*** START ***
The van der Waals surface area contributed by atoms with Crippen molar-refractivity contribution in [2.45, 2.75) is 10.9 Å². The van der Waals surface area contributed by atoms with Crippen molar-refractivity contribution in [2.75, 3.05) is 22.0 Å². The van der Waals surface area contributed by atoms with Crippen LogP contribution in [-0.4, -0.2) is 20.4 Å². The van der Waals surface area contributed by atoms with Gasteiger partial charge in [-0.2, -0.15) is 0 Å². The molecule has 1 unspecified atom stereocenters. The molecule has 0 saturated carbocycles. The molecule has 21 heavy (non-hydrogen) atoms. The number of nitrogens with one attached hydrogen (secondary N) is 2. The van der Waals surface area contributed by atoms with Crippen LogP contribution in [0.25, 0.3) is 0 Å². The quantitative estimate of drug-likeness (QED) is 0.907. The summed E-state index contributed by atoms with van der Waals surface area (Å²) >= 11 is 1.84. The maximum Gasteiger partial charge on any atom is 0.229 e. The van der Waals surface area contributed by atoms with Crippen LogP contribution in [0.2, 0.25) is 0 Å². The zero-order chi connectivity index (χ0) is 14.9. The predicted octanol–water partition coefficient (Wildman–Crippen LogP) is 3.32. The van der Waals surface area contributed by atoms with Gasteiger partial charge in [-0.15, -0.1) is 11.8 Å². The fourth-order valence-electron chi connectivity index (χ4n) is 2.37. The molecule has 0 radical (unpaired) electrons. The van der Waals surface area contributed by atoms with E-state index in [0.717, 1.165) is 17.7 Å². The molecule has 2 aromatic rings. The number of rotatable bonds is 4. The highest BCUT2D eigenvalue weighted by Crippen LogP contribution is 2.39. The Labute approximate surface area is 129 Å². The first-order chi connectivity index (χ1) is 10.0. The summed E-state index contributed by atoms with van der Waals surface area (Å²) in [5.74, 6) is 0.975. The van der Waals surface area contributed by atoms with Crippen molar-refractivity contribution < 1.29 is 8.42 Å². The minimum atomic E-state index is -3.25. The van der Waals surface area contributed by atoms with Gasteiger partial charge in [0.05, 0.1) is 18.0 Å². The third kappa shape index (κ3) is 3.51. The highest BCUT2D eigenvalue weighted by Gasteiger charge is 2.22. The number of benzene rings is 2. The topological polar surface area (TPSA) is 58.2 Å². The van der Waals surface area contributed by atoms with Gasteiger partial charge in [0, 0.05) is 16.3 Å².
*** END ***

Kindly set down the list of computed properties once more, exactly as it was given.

The van der Waals surface area contributed by atoms with Crippen molar-refractivity contribution in [2.45, 2.75) is 10.9 Å². The van der Waals surface area contributed by atoms with Crippen molar-refractivity contribution in [2.75, 3.05) is 22.0 Å². The van der Waals surface area contributed by atoms with Crippen LogP contribution in [-0.4, -0.2) is 20.4 Å². The van der Waals surface area contributed by atoms with Gasteiger partial charge in [-0.2, -0.15) is 0 Å². The molecule has 1 unspecified atom stereocenters. The molecule has 0 saturated carbocycles. The molecule has 21 heavy (non-hydrogen) atoms. The number of nitrogens with one attached hydrogen (secondary N) is 2. The van der Waals surface area contributed by atoms with Crippen LogP contribution in [0.25, 0.3) is 0 Å². The quantitative estimate of drug-likeness (QED) is 0.907. The summed E-state index contributed by atoms with van der Waals surface area (Å²) >= 11 is 1.84. The maximum Gasteiger partial charge on any atom is 0.229 e. The van der Waals surface area contributed by atoms with Crippen LogP contribution in [0.2, 0.25) is 0 Å². The zero-order chi connectivity index (χ0) is 14.9. The predicted octanol–water partition coefficient (Wildman–Crippen LogP) is 3.32. The van der Waals surface area contributed by atoms with Gasteiger partial charge in [-0.15, -0.1) is 11.8 Å². The fourth-order valence-electron chi connectivity index (χ4n) is 2.37. The molecule has 0 radical (unpaired) electrons. The van der Waals surface area contributed by atoms with E-state index in [0.717, 1.165) is 17.7 Å². The molecule has 2 aromatic rings. The number of rotatable bonds is 4. The highest BCUT2D eigenvalue weighted by Crippen LogP contribution is 2.39. The Labute approximate surface area is 129 Å². The first-order chi connectivity index (χ1) is 10.0. The summed E-state index contributed by atoms with van der Waals surface area (Å²) in [5.74, 6) is 0.975. The van der Waals surface area contributed by atoms with Crippen molar-refractivity contribution < 1.29 is 8.42 Å². The minimum atomic E-state index is -3.25. The van der Waals surface area contributed by atoms with Gasteiger partial charge in [0.05, 0.1) is 18.0 Å². The third kappa shape index (κ3) is 3.51. The highest BCUT2D eigenvalue weighted by Gasteiger charge is 2.22. The number of benzene rings is 2. The topological polar surface area (TPSA) is 58.2 Å². The van der Waals surface area contributed by atoms with Gasteiger partial charge in [0, 0.05) is 16.3 Å².